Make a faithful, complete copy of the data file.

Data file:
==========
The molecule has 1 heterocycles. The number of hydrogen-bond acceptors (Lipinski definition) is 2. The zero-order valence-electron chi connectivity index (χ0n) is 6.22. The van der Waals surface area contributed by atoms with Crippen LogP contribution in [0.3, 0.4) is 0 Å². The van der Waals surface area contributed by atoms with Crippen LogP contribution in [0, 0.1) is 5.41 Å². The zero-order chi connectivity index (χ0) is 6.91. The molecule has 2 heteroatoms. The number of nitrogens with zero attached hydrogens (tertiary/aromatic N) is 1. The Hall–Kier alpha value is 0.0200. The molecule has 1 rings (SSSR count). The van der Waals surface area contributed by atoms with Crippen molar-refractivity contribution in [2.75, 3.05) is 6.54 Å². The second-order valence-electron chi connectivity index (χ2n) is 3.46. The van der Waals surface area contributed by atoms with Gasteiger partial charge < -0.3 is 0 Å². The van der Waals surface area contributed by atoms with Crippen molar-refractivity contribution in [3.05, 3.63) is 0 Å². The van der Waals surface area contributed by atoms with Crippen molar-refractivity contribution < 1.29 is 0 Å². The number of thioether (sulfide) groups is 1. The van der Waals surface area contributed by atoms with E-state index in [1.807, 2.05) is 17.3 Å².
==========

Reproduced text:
The molecule has 1 heterocycles. The number of hydrogen-bond acceptors (Lipinski definition) is 2. The zero-order valence-electron chi connectivity index (χ0n) is 6.22. The van der Waals surface area contributed by atoms with Crippen LogP contribution in [0.3, 0.4) is 0 Å². The van der Waals surface area contributed by atoms with Crippen LogP contribution in [0, 0.1) is 5.41 Å². The zero-order chi connectivity index (χ0) is 6.91. The molecule has 2 heteroatoms. The number of nitrogens with zero attached hydrogens (tertiary/aromatic N) is 1. The Hall–Kier alpha value is 0.0200. The molecule has 1 rings (SSSR count). The van der Waals surface area contributed by atoms with Crippen molar-refractivity contribution in [2.75, 3.05) is 6.54 Å². The second-order valence-electron chi connectivity index (χ2n) is 3.46. The van der Waals surface area contributed by atoms with Gasteiger partial charge < -0.3 is 0 Å². The van der Waals surface area contributed by atoms with Crippen molar-refractivity contribution in [3.05, 3.63) is 0 Å². The van der Waals surface area contributed by atoms with Crippen molar-refractivity contribution < 1.29 is 0 Å². The number of thioether (sulfide) groups is 1. The van der Waals surface area contributed by atoms with E-state index in [1.807, 2.05) is 17.3 Å².